1) Incorrect user-supplied jacobian. Check jacobian using FD approximation

2) Uninitialized variables used


thanks for your response.

All run-time diagnostic options are turned off for the benchmark run.

I don't know what software locks are, but I don't think my application is using any. While I do link an OpenMP library, I do not use any OpenMP features at the moment (though I am planning to).

Also, I wouldn't say that the app is performing a 'large' number of allocate/deallocate.


ad 1.): I don't think the application is using multiple threads. At least I haven't programmed anything in that way.

ad 2.): The conversion criteria are not very small, in the range of 1e-8. I don't understand what FPU and SSE/AVX do/ how I influence that, but given that the conversion criteria are not so small, it might not matter.

Thanks again.


thanks for your response.

I don't understand why the culprits you propose should make any difference when I run 32-bit vs 64-bit (see original post). In any case, I am doing FD approximation, no user-supplied jacobian, and when I turn on all run-time checks, I don't get any error messages about uninitialized variables used. Again, I think it then shouldnt work on 32-bit system either.


If your application requires implicit double precision evaluation of single precision expressions in order to meet a conversion criterion < EPSILON(1.), and you used x87 code in one or more of your 32-bit builds, it should not be surprising that it makes a difference. You never said which compilers you used; gnu compilers, and Intel compilers prior to 11.0, defaulted to 387/ia32 code generation in the 32-bit versions. In order to make such cases portable to architectures without implicit extra precision, you should specify all required promotions to double precision in the source code.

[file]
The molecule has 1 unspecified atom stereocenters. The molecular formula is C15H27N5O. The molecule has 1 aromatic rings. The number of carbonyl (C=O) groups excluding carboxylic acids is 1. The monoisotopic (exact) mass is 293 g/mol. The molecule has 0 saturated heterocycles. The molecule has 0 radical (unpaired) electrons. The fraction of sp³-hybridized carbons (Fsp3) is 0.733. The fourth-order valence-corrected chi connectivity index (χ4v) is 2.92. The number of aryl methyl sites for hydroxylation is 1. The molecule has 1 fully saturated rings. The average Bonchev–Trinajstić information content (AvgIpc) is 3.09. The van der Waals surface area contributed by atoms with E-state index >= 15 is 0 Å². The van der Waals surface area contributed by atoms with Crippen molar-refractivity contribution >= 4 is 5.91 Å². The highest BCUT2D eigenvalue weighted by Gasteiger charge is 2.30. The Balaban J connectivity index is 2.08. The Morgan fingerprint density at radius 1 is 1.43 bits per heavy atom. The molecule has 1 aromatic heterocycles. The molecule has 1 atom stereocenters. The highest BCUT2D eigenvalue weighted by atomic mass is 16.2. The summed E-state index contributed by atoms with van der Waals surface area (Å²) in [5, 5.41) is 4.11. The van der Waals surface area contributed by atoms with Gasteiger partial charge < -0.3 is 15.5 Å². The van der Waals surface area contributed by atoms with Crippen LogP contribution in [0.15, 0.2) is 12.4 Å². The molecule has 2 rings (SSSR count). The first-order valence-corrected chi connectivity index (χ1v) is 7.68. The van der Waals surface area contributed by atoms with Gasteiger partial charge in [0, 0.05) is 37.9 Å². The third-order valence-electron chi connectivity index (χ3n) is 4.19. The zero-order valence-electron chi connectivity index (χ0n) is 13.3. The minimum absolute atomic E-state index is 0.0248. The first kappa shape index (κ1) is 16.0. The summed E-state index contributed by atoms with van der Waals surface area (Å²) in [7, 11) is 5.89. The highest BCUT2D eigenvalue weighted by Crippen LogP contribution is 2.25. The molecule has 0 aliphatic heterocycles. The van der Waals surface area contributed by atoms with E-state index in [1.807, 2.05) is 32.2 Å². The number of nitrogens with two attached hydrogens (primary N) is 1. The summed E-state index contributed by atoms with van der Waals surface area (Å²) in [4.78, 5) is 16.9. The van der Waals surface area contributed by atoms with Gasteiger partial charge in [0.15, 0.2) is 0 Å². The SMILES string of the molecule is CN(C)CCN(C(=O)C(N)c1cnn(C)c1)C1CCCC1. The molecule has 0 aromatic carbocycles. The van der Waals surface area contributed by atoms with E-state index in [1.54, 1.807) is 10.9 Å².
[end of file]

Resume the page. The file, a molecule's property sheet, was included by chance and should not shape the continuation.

I am not 100% sure I understand what you say. The whole code is in double precision. As I said in the description, the compiler is the latest Intel (Intel Fortran Composer 32-bit, and 64-bit respectively).


If everything is declared double precision, the auto-double compile option could confirm that none have been missed which would affect your numerical results.
You've been short on details which might help focus the suggestions you've been getting.

Can you identify the convergence subroutine that is experiencing excessive compute times?
If so, can you post it here for review?

Some convergence issues are not always obvious to the unskilled programmer.
One such example is using single precision literal values in a double precision expression.

Jim Dempsey


when I turn on all run-time checks, I don't get any error messages about
uninitialized variables used.

The compiler is not always successful in detecting the use of uninitialized variables, particularly with variables of derived type and with arrays.

Again, I think it then shouldnt work on
32-bit system either

Incorrect reasoning. In the presence of 'undefined' variables, program behavior is 'undefined', according to the standard. Programs with this kind of bug have unpredictable behavior. Then can even seem to work correctly sometimes, but at other times may fail with a different compiler, OS, bit-size, ...